How to Make Simple VCR Repairs
Even though most of us watch rental movies on DVD's today, your probably still have a few VHS tapes lying around, even if they are only home videos or early James Bond movies. There are few things more frustrating than popping your old tape of "Dr. No" in the machine mid winter to take a look at Ursula Andress emerge from the warm waters of Jamaica in a bikini, only to see what's already outside your window - snow. Here's how to do a few simple VCR repairs.
In video terms, snow is random noise. The most common cause is a blank tape. If it's on a tape you've played back before, your snow is most likely caused by a dirty playback head. The simplest solution is to buy a cleaning tape. There are two types, wet and dry. The dry cleaning tape tends to abrade your heads more. The wet tape uses cleaning fluid and is better for your deck.
The best cleaning solution to take the time to buy compressed air, head cleaning solution and professional head cleaning tips made from chamois. They are available on line, from professional VCR repair places or electronics supply houses. You don't want to use cotton swabs because the fibers can get caught in the tape path. Remove the cover of your deck. Load a tape and watch the tape path when it threads. Note where the tape comes in contact with the heads (within the drum) rollers and wheels. Now eject the tape. Blow out the chassis with your can of compressed air. Wet the head cleaning swabs with the denatured alcohol based solution, and clean in the direction of tape travel, rotating the drum by hand so you clean the heads. You don't want to clean the surfaces up and down like brushing your teeth.
If your VCR's clock has suddenly stopped blinking 12:00 AM and it doesn't turn on at all, you probably have a power problem. Check your plugs and all connectors. Most VCR's have a dew indicator that turns a machine off if the air is too damp. This switch is on the main circuit board. If you see the light on, let the machine dry out thoroughly before attempting to operate it.
Additional points of vulnerability for a VCR are the belts. If they are worn or broken, the tape won't transport, record or playback. Open the tape deck and look. Be sure to remove any suspicious belts carefully noting where you got them from. You'll need to replace them with those of an exact size or a little smaller in case they have gotten stretched out of shape.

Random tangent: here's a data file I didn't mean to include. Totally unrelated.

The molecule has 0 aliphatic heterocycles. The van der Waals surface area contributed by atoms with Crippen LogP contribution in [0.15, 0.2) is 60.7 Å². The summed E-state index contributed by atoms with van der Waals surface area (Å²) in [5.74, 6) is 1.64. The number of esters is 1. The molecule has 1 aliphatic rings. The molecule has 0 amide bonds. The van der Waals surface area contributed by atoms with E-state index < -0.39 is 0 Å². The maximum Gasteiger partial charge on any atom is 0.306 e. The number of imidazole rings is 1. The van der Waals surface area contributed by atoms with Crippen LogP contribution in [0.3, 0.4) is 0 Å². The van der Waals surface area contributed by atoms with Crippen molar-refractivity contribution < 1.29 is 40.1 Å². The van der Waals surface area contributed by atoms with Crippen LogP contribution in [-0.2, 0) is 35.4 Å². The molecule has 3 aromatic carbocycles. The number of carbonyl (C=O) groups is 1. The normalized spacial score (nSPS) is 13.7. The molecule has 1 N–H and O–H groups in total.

Since many of us don't use tapes that much, here are a couple of reminders of problems that can be easily fixed by using the VCR's controls. If the top of your picture is shifting or rolling inconsistently, you might have uneven tension across the length of the tape. Trying packing your tape, by fast forwarding it to the end and rewinding it to the beginning before playing it again. Video tapes are made from polyester. If you ever wore a polyester suit in the 70's, you remember how unevenly the fiber can stretch. One of the most common tape problems is bad tracking. If you find a noisy area in part of the picture, your head alignment might be off. This is particularly true if the original tape was recorded on a different machine. Adjust the tracking control to better align your heads.
If your VCR eats your tape, your deck's hunger is probably caused by a worn idler which regulates the action of the take up reel. First try cleaning it. If you are confident in removing it and replacing it, do so, otherwise, it's time to take your deck to a tech, and fork over the high hourly rate required. Better yet, head to a local thrift shop and pick up a VHS deck there for a song, but be sure you have the right to return it if it doesn't work.